Sunday, December 22, 2019

The Hero of Aeneid and the Non-Hero of Dante’s Inferno Essay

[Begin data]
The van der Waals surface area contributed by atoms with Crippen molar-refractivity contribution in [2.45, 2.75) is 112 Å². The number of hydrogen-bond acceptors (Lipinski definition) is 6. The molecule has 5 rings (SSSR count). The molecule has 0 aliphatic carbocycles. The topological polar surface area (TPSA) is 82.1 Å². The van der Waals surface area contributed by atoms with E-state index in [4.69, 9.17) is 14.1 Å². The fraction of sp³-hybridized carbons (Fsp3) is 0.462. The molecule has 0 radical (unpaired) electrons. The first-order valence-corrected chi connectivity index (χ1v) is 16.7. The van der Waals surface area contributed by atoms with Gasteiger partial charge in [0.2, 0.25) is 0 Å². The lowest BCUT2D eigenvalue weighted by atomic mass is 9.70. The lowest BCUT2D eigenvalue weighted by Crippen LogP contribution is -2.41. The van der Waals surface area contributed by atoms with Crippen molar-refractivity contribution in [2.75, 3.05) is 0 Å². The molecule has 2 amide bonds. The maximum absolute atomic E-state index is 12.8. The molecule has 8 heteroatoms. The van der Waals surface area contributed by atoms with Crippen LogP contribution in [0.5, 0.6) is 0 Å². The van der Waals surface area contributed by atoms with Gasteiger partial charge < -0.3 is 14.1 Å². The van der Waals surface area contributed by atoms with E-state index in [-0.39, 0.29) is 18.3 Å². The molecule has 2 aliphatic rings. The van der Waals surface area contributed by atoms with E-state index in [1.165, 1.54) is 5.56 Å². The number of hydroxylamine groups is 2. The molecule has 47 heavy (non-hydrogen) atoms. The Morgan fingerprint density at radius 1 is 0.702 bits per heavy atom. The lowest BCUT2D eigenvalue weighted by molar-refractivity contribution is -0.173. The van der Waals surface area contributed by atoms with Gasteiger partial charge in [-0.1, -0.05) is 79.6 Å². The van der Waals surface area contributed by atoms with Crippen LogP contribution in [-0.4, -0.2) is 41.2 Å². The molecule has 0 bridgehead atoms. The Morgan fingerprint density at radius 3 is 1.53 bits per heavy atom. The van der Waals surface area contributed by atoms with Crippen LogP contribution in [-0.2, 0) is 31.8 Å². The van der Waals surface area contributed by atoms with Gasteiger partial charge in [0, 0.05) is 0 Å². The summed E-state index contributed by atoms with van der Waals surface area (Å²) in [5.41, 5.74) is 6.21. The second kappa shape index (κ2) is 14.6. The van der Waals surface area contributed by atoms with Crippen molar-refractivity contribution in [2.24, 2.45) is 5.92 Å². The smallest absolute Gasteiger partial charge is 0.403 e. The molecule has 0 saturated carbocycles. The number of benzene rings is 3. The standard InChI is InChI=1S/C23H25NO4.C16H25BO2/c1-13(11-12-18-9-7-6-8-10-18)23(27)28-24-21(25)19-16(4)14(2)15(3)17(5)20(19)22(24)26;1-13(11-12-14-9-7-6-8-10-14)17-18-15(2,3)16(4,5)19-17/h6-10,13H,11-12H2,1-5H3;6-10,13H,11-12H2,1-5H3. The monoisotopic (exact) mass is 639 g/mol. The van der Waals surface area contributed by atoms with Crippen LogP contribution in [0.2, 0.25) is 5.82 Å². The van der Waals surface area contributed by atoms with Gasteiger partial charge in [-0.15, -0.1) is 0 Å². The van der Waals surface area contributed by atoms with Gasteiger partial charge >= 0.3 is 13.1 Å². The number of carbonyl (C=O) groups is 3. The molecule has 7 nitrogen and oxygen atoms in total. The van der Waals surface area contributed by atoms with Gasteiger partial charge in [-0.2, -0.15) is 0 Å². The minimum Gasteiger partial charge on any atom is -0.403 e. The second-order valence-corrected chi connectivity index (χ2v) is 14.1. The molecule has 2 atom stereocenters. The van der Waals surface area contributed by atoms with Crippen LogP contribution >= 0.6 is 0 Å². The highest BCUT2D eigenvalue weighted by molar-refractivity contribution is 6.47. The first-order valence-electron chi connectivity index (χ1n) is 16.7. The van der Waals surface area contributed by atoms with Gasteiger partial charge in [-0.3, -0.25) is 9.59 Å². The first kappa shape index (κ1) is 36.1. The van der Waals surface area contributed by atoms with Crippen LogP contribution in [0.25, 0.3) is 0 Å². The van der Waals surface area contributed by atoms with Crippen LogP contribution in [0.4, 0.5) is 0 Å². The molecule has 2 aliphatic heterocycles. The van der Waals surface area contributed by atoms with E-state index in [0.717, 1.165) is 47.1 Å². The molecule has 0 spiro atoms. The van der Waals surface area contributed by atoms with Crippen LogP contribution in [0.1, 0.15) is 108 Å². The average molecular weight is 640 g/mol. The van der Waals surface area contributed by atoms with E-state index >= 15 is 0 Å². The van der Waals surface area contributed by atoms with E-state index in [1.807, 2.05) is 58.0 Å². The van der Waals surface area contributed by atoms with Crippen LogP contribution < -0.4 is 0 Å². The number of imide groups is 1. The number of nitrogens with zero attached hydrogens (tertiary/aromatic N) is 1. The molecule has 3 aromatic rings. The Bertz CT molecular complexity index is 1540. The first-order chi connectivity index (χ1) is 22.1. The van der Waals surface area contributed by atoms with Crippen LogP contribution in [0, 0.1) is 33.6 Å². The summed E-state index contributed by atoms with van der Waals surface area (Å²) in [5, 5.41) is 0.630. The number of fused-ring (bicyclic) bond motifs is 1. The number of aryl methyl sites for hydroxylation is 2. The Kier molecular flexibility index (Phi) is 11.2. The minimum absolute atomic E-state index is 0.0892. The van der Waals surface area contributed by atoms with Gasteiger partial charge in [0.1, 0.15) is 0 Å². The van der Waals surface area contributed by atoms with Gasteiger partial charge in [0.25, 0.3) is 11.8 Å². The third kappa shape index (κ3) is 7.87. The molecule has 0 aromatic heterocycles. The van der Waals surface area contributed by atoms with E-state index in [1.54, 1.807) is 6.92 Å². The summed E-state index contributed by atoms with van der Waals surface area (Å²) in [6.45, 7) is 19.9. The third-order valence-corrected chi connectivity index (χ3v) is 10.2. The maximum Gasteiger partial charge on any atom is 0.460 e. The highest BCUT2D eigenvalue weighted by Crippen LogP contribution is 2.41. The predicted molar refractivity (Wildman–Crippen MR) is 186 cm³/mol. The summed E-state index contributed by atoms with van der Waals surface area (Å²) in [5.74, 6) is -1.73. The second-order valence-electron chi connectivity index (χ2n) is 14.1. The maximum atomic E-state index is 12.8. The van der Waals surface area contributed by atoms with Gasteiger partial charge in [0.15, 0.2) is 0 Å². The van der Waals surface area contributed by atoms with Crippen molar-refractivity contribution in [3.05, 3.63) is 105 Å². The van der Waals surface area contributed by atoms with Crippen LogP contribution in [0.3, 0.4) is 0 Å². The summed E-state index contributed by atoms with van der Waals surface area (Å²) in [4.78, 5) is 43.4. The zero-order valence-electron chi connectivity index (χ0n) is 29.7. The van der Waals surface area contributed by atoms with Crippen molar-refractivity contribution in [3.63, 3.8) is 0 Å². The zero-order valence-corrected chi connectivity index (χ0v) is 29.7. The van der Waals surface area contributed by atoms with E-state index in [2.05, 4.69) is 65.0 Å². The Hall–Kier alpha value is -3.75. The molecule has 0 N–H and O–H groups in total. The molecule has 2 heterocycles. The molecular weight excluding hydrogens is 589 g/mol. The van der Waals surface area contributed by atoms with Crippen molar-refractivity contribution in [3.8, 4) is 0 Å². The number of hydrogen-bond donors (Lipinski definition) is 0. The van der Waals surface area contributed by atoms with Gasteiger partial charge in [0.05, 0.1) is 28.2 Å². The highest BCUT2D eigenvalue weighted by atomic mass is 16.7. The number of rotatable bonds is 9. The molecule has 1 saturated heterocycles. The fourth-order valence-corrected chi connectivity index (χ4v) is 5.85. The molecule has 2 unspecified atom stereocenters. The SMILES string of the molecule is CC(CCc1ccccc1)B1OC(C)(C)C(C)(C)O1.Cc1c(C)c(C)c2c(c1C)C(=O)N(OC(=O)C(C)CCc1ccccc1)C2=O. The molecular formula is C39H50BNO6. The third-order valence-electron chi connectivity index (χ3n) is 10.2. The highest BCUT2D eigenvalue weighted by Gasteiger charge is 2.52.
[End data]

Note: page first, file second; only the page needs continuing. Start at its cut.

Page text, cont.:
The Hero of Aeneid and the Non-Hero of Dante’s Inferno Although Dante bases much of Infernos structure on the Aeneid, the central characters, the central voices in each, are used very differently. Dr. Andrew Bernstien, in his essay The Philosophical Foundations of Heroism, defines a hero as ... an individual of elevated moral stature and superior ability who pursues his goals indefatigably in the face of powerful antagonist(s). Because of his unbreached devotion to the good, no matter the opposition, a hero attains spiritual grandeur, even if he fails to achieve practical victory. And that ... the four components of heroism: moral greatness, ability or prowess, action in the face of opposition, and triumph in at†¦show more content†¦When Aeneas leaves the Sybils presence, after finding the golden bough, he finds that one of his crewmen has died Aeneas reactions befit a captain of a ship and reflect his loyalty to his crew who rely on each other to survive at sea. More importantly, the passage develops Aeneas by focusing on his actions. All who were there / Clamored around the body in lament, / Aeneas, the good captain, most of all (Virgil VI: ll. 252-254). Subsequently, when he meets his love in the underworld, the passage follows Aeneas strife: Aeneas with such pleas tried to placate / The burning soul, savagely glaring back, / And ears came to his eyes (Virgil VI: ll. 628-630). Even the act of savagely glaring back is reflexive, and is directed back at Aeneas. These passages develop the moral foundation that Aeneas holds, and argue that he is a m an of moral greatness. In addition to firm morals, a hero must hold onto them in times of conflict and display ability and prowess in their defense. Aeneas trip though the underworld may be the larger obstacle, but Virgil also puts in smaller obstacles which the main character must face and overcome. Aeneas must take the challenge even when faced with certain death, or he would betray the trust and loyality of his men and the will of the Gods. When Aeneas first begins his descent into the Underworld; he encounters, among other horrors, Centaurs, twin-formed Scyllas, hundred-armed /Show MoreRelatedDepictions of the Afterlife1060 Words   |  4 Pagestime; the idea of the Underworld continues in many Greek and Latin poems and it still used today (Spiegel). The best descriptions of the afterlife are found in Dante’s Divine Comedy. In his first book, The Inferno, Dante explores Hell, a place in which sinners dwell after they die. His account is mainly taken from Book VI of Virgil’s The Aeneid, which describes Aeneas’s journey into the Underworld to visit his father. These two works, written many years apart share similar ideas about life after deathRead More Comparing the Struggle in Dante’s Inferno and Book VI of The Aeneid4312 Words   |  18 PagesInfernal Struggle in Dante’s Inferno and Book VI of The Aeneid Does hell have its own history? For Dante, the structural and thematic history of ‘hell’ in the Inferno begins with the Roman epic tradition and its champion poet, Virgil. By drawing heavily from the characteristics of hell in Book VI of The Aeneid, Dante carries the epic tradition into the medieval world and affirms his indebtedness to Virgil’s poetry. Moreover, Virgil becomes a central character in the Inferno as he guides DanteRead MoreVirgil Analysis of Dante Inferno Essay example2202 Words   |  9 PagesVirgil Virgil came to be regarded as one of Romes greatest poets. His Aeneid can be considered a national epic of Rome and has been extremely popular from its publication to the present day. Virgil- Beatrice sends Virgil to Earth to retrieve Dante and act as his guide through Hell and Purgatory.   Since the poet Virgil lived before Christianity, he dwells in Limbo (Ante-Inferno) with other righteous non-Christians.   As author, Dante chooses the character Virgil to act as his guide because he admiredRead MoreAnalyzing Dantes The Divine Comedy2313 Words   |  9 Pagesand his use of contrapasso. Durante degli Alighieri, usually referred to as Dante (1265-1321), was an Italian poet, moral philosophers, and political thinker best known for his epic poem La divina commedia. Essentially, The Divine Comedy describes Dantes journey through Hell, Purgatory, and Paradise guided at first by the Roman poet Virgil, and then by Beatrice, the subject of his undying love. In many ways, though, the poem is both a literary story of a journey and a commentary about the politicalRead MoreThe Inferno, By Dante2284 Words   |  10 PagesThroughout the Inferno, Dante has often presented characters in a way that reflects his own personality: there is the amorous and suicidal Dido for whom he shows sympathy and gives a lesser punishment, while there is the suicidal Pier delle Vigne to whom he gives a much harsher punishment. This difference in placement should reflect a strict moral code that agrees with a pre-established divine order, and yet Dante demonstrates such obvious favoritism. Why? Dido loved Aeneas too much, as Dante loved

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